Who among us does not love tax cuts?

The holidays are coming, and Congress is in a giving mood.


Tim Grieve
December 8, 2005 9:33PM (UTC)

We were thinking this morning about that Sesame Street song, "One of These Things (Is Not Like the Others)." Maybe holiday memories from childhood brought that on. Or maybe it was this Washington Post headline on tax cuts just approved by the House: "Measures for Gulf Coast relief, affluent investors and troops in Iraq outstrip action to cut deficit."

As the Post explains, the House approved $50 billion in spending cuts last month by "imposing new fees on Medicaid recipients, trimming the food stamp rolls, squeezing student lenders and cutting federal child support enforcement." But now it's canceling out -- and then some -- that painful budget-cutting bill with $94.5 billion in proposed tax breaks.

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The House approved about $38 billion in tax cuts Wednesday: $31 billion to cut off the creep of the alternative minimum tax, $7 billion to provide tax breaks for business along the Gulf Coast and $153 million in order to let more members of the military claim the earned income credit. What about the other $56 million? That comes up today, when the House considers a Republican package that includes an extension of the capital gains tax cuts the Bush administration pushed through in 2003.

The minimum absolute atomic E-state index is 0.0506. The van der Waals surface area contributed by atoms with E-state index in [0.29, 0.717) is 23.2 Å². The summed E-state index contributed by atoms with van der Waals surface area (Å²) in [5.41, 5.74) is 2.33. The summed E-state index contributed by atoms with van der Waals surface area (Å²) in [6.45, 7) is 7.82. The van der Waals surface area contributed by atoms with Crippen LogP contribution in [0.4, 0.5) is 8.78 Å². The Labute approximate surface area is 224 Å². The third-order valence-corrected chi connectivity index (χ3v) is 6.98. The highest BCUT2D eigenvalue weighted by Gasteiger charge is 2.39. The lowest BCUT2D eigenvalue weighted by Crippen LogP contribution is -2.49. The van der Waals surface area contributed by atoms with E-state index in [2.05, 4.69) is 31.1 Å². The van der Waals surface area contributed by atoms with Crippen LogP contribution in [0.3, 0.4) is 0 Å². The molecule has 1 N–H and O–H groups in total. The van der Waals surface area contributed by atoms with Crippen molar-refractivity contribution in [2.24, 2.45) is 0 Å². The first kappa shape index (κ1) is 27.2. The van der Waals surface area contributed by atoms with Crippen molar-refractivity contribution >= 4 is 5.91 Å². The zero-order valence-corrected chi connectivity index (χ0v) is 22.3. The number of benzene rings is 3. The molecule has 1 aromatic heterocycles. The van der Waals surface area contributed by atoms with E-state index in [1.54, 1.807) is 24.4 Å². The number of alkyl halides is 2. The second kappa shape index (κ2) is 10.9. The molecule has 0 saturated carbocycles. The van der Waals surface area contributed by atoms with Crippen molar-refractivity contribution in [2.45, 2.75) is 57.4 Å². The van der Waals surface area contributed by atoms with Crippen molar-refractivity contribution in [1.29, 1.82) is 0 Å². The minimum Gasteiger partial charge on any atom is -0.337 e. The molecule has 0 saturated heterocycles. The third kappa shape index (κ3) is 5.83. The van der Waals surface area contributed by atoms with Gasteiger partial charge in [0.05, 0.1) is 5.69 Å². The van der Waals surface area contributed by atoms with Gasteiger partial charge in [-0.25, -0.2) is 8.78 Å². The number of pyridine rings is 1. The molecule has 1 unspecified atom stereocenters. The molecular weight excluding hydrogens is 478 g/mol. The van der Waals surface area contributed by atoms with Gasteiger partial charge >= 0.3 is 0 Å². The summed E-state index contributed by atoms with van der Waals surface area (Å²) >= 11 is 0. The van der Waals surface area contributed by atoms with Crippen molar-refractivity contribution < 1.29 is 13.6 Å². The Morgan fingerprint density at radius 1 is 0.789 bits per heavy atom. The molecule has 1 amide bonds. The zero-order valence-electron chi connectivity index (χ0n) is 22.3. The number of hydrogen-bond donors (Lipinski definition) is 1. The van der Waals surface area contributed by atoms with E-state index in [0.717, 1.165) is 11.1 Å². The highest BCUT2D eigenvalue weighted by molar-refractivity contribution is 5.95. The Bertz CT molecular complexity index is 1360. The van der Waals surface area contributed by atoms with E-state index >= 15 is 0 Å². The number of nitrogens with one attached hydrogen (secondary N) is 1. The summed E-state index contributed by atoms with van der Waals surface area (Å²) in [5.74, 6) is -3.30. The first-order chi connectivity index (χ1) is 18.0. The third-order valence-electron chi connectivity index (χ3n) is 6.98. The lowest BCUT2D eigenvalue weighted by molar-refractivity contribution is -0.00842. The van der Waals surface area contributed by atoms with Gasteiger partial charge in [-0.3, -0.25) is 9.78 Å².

Wednesday's tax cuts sailed through the House with virtually no opposition from either side of the aisle. The tax package up today will be more contentious, but Republicans say it's necessary to keep the economy moving. "Our economic policies have done the trick," Ohio Rep. Deborah Pryce tells the Post. "We are in the middle of one of the strongest economies this country has ever seen."

And indeed, the president is getting some credit for a perceived improvement in the economy. His approval ratings are up five points in the latest New York Times/CBS News poll, and the Times says the economy is reason. Can it last? At the risk of being called "pessimists" -- or worse -- we note a new economic forecast from UCLA. It warns of the loss of as many as 800,000 jobs over the next several years as the housing market enters a "sustained decline."

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Tim Grieve

Tim Grieve is a senior writer and the author of Salon's War Room blog.

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